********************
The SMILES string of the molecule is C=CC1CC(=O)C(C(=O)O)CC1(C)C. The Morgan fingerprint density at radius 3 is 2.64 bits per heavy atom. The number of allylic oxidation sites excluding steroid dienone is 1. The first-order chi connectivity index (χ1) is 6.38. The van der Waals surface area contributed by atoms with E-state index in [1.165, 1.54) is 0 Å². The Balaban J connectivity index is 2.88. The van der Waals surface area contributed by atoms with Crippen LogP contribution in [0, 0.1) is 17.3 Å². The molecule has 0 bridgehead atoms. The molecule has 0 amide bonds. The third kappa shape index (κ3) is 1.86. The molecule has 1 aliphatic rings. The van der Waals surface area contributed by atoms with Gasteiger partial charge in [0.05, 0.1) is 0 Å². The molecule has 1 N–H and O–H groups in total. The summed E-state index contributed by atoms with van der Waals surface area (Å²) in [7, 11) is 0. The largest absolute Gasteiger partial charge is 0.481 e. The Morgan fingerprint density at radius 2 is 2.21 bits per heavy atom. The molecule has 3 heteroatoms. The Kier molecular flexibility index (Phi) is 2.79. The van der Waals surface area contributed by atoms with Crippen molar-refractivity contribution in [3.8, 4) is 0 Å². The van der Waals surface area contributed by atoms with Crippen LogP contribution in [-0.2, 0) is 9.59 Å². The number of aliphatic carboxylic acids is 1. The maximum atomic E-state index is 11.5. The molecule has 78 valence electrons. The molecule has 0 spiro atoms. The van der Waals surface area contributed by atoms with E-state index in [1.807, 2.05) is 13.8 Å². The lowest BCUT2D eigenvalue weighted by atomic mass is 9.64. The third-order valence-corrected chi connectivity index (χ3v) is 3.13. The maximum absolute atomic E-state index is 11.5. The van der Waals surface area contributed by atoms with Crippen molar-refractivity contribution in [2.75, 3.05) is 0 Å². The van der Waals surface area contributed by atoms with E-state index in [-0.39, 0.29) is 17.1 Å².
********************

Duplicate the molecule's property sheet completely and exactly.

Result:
The SMILES string of the molecule is C=CC1CC(=O)C(C(=O)O)CC1(C)C. The Morgan fingerprint density at radius 3 is 2.64 bits per heavy atom. The number of allylic oxidation sites excluding steroid dienone is 1. The first-order chi connectivity index (χ1) is 6.38. The van der Waals surface area contributed by atoms with E-state index in [1.165, 1.54) is 0 Å². The Balaban J connectivity index is 2.88. The van der Waals surface area contributed by atoms with Crippen LogP contribution in [0, 0.1) is 17.3 Å². The molecule has 0 bridgehead atoms. The molecule has 0 amide bonds. The third kappa shape index (κ3) is 1.86. The molecule has 1 aliphatic rings. The van der Waals surface area contributed by atoms with Gasteiger partial charge in [0.05, 0.1) is 0 Å². The molecule has 1 N–H and O–H groups in total. The summed E-state index contributed by atoms with van der Waals surface area (Å²) in [7, 11) is 0. The largest absolute Gasteiger partial charge is 0.481 e. The Morgan fingerprint density at radius 2 is 2.21 bits per heavy atom. The molecule has 3 heteroatoms. The Kier molecular flexibility index (Phi) is 2.79. The van der Waals surface area contributed by atoms with Crippen molar-refractivity contribution in [3.8, 4) is 0 Å². The van der Waals surface area contributed by atoms with Crippen LogP contribution in [-0.2, 0) is 9.59 Å². The number of aliphatic carboxylic acids is 1. The maximum atomic E-state index is 11.5. The molecule has 78 valence electrons. The molecule has 0 spiro atoms. The van der Waals surface area contributed by atoms with E-state index in [1.807, 2.05) is 13.8 Å². The lowest BCUT2D eigenvalue weighted by atomic mass is 9.64. The third-order valence-corrected chi connectivity index (χ3v) is 3.13. The maximum absolute atomic E-state index is 11.5. The van der Waals surface area contributed by atoms with Crippen molar-refractivity contribution in [2.75, 3.05) is 0 Å². The van der Waals surface area contributed by atoms with E-state index in [-0.39, 0.29) is 17.1 Å².